Financial advisers have said they are feeling disappointed after the latest announcement from the Financial Services Compensation Scheme that it plans to levy the industry an interim levy of about £69m.
The FSCS stated in its Outlook newsletter this morning (November 28) is plans to raise the supplementary levy because of "continuing growth in pensions claims".
It had already raised the maximum levy of £75m for nine months on this sector in April and said it would now need to trigger the retail pool.
Mark Neale, chief executive officer at FSCS, had said: "This will, I am afraid, necessitate a supplementary levy falling on the retail pool. We shall announce the size of that supplementary levy in January."
Self-invested personal pension (Sipp) and other pension transfer-related failures made up 45 per cent of all defaults declared and 83 per cent of resulting claims received during 2018, according to latest FSCS figures.
Scott Gallacher, chartered financial planner at Rowley Turton Private Wealth Management, said the figures should "surely bring into question the current regulatory regime which doesn’t appear to be protecting clients."
He added: "And it’s disappointing that yet again it will be other advisers who pick up the bill for what is in reality the failings of a small number of advisers."
Similarly Martin Bamford, chartered financial planner and managing director at Informed Choice, said: "This interim levy is an unwelcome return to the days of high compensation costs. It represents more evidence of failed financial services regulation in the UK."
He said rather than "allowing firms to mis-sell and then fail, dumping their liabilities on everyone else", more decisive action should be taken by the Financial Conduct Authority to weed out the minority of bad advisers and prevent harm from occurring in the first instance.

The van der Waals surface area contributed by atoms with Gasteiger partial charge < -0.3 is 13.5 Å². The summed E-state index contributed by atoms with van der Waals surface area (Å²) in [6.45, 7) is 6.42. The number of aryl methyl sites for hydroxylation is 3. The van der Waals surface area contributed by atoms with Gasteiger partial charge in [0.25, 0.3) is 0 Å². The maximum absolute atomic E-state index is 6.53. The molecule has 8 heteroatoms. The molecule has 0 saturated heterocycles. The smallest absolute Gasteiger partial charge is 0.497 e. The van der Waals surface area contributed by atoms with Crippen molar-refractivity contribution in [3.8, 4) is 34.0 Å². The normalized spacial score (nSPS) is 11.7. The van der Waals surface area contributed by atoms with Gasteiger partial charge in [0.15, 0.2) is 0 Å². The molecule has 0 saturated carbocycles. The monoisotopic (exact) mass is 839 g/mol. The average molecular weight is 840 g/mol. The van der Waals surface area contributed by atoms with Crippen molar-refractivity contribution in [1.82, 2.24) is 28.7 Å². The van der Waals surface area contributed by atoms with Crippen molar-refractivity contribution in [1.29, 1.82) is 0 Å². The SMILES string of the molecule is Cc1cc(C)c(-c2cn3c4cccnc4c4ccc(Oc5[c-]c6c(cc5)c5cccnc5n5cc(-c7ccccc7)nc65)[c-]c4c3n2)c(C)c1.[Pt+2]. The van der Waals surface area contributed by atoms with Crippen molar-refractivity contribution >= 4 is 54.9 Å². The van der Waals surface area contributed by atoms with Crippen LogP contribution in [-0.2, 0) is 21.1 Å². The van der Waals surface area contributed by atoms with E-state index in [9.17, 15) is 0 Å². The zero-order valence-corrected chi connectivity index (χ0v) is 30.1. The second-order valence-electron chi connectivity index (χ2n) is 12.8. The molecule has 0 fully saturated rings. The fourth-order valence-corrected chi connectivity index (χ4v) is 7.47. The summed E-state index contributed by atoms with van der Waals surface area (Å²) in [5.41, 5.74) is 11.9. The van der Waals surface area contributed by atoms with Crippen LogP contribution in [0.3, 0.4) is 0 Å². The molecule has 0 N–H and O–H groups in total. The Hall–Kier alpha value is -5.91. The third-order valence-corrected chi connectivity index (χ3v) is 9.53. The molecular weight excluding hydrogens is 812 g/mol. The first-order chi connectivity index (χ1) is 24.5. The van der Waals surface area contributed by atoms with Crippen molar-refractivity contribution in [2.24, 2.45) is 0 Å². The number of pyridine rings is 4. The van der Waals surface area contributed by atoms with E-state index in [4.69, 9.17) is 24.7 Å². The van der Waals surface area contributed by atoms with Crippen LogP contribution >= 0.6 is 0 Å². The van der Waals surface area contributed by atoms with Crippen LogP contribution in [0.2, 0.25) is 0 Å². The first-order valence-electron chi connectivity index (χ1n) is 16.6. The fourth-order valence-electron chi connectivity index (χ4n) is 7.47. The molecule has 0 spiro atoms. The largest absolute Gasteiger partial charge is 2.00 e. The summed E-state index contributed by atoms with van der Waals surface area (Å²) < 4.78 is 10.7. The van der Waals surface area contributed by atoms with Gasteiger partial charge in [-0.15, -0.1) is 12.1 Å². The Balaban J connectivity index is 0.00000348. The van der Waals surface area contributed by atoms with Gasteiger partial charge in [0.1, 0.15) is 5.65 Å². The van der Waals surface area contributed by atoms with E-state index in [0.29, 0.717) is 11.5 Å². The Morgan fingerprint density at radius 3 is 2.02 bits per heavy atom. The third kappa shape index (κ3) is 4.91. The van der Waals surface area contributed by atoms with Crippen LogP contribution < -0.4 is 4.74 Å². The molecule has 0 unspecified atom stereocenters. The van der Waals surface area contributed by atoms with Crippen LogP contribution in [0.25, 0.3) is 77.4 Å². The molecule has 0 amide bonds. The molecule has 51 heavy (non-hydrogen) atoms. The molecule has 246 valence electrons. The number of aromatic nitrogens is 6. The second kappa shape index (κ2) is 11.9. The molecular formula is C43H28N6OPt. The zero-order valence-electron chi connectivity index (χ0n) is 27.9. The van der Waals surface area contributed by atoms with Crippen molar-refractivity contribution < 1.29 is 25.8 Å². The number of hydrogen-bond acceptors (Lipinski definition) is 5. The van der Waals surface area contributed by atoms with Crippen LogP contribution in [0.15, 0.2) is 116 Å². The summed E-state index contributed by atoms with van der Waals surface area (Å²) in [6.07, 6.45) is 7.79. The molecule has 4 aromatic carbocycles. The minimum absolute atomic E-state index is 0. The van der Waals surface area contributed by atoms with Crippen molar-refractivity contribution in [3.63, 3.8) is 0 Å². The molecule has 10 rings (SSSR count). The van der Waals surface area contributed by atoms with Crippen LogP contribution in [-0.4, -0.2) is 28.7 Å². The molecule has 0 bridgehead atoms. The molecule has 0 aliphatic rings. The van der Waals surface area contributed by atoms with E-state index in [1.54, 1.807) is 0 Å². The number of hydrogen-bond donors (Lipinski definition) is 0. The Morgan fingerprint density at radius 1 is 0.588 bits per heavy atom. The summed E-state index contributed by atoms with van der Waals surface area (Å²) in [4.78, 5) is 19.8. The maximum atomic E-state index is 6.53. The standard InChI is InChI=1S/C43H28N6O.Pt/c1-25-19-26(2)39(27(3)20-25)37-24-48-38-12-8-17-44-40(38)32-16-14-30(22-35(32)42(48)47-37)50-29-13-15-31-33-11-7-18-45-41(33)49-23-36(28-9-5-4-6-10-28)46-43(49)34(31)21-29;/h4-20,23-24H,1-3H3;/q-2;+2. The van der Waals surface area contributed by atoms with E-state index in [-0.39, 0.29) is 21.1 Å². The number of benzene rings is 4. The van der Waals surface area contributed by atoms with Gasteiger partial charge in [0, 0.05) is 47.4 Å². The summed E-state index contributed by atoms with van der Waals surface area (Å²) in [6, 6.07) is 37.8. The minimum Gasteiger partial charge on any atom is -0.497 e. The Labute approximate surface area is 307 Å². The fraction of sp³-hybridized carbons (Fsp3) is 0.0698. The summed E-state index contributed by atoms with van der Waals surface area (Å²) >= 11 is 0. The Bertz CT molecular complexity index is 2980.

He said: "We’ve got a thoroughly broken system of regulation right now, where it’s easier to compensate the customers of failed firms using other people’s money than it is to regulate effectively."
The FSCS is a rescue scheme of last resort which compensates clients bringing claims against firms that have failed. The maximum the scheme pays out on pension and investment claims is £50,000.
But the scheme is industry-funded which means functioning advisers effectively pay out on behalf of those that have failed.
The retail pool is made up of contributions from across the retail classes. Companies registered under investment provision contribute 21 per cent, investment intermediaries contribute 15 per cent, while general insurance intermediaries make up for 31 per cent of the total funds. The remaining 33 per cent comes from companies registered as deposit acceptors (11 per cent), life insurers (7 per cent), home finance providers (5 per cent), general insurers and home finance intermediation (4 per cent each) and debt management companies (2 per cent).
The FSCS funding system is currently being reformed with changes to funding classes being introduced on 1 April 2019. This will require providers to contribute 25 per cent of the levy for the intermediary funding class.